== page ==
The good things

I don’t know about anyone else, but I’m ready for this holiday break. Events and issues have been coming at me fast and furiously lately, and I’ve been feeling a bit overwhelmed. Even though many of them–but not all!–have been positive, I could use a breather to digest everything. I’m feeling a bit overwhelmed.

Maybe it’s the approaching Thanksgiving holiday, but something reminded me of an exercise a friend recommended years ago. I found myself in a particularly low spot at the time, and she wanted to help me find my way out of the pit. She started with a simple plan: every night before I went to bed, I had to write down five things for which I was thankful. They could be big or small, but they had to be real. Even if all I could find was that I was thankful that the day was over, I needed to record it. I also had to promise to read back over the cumulative list each day.

I’ll admit, this sounds rather corny. I certainly didn’t see the value in the exercise when my friend presented it to me, but I grudgingly agreed to try. At first, this plan went as I expected. It felt contrived and I really couldn’t see the point. Gradually, though, something shifted and finding the good things became easier. Some days, my list included 7, 10, 13 items. More powerful than writing them down, though, was reading back over them the next day. I began to see the good things that punctuated my life. Even on the days when they were nothing more than tiny grace notes, actively and purposefully recognizing their existence had an effect on my general outlook.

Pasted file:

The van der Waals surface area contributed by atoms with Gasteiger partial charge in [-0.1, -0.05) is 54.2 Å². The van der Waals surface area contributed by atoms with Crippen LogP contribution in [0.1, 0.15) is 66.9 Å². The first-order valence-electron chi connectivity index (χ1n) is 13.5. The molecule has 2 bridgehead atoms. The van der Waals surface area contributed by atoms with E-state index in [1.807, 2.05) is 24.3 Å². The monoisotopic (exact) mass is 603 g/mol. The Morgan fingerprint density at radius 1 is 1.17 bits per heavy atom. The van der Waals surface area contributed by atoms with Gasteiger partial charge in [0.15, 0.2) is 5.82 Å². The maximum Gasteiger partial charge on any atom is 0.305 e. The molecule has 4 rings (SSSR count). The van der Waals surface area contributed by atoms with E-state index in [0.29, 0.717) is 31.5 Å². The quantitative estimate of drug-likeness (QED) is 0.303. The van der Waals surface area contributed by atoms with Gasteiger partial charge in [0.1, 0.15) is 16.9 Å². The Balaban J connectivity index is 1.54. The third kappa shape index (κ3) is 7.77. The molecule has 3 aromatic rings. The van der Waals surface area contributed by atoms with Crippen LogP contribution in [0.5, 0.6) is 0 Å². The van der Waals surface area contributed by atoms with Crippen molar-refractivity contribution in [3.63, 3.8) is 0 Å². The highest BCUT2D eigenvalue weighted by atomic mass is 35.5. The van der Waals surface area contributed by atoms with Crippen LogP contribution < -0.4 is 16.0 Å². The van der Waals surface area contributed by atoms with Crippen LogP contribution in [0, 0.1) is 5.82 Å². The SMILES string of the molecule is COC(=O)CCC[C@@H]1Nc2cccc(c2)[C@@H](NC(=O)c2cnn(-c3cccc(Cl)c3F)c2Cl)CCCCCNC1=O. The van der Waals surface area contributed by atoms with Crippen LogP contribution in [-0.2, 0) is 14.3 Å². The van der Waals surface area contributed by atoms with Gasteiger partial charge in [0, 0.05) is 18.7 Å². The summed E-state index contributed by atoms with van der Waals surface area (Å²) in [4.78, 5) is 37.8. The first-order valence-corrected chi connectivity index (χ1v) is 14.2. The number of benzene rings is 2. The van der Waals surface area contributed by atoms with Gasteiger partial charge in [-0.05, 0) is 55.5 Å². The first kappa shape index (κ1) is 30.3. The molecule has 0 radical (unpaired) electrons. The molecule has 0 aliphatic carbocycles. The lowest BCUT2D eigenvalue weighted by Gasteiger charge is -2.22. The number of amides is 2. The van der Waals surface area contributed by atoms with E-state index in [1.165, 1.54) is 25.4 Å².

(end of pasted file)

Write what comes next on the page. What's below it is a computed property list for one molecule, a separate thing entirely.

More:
Somewhere along the line, I stopped making my list. I made it through that particularly bad time, so the daily recording of good things didn’t seem as important. As I sit here today, I wonder why not. Though I’m in a much better place, I’m pretty sure this exercise could give me the daily breather I need without waiting for the next holiday vacation. Five minutes of positive reflection each day can’t hurt.

So, on the cusp of Thanksgiving, I’m going to reinstitute my daily list. The first installment is below, but I don’t plan to publish it regularly; I’m just hoping it will make you think about yours.

In no particular order:

  • My ten-year-old daughter makes me coffee every day and delivers it with genuine cheer.
  • The smell of a new book.
  • My son’s dry humor and quick wit.
  • The opportunity to write articles for a magazine. Seeing my name under the title would be reward enough, but I’m getting paid, too!
  • The thrill of making up clever rhymes and using them to banter back and forth with smart alec friends.
  • Long runs.
  • The brilliant color of sugar maples on crisp fall days.
  • The hive mind I share with my brother.
  • Cake and milk.
  • The thrill of knowing there really is such a thing as a long-lost uncle (and cousins, too!).
  • A friend (RK) who holds me steady.
  • A friend (SW) who makes me laugh.
  • A friend (MJ) who values my opinions.
  • A new friend (MC) whose company I enjoy.
  • Black licorice.

Funny–once I get started, sometimes it’s hard to stop.

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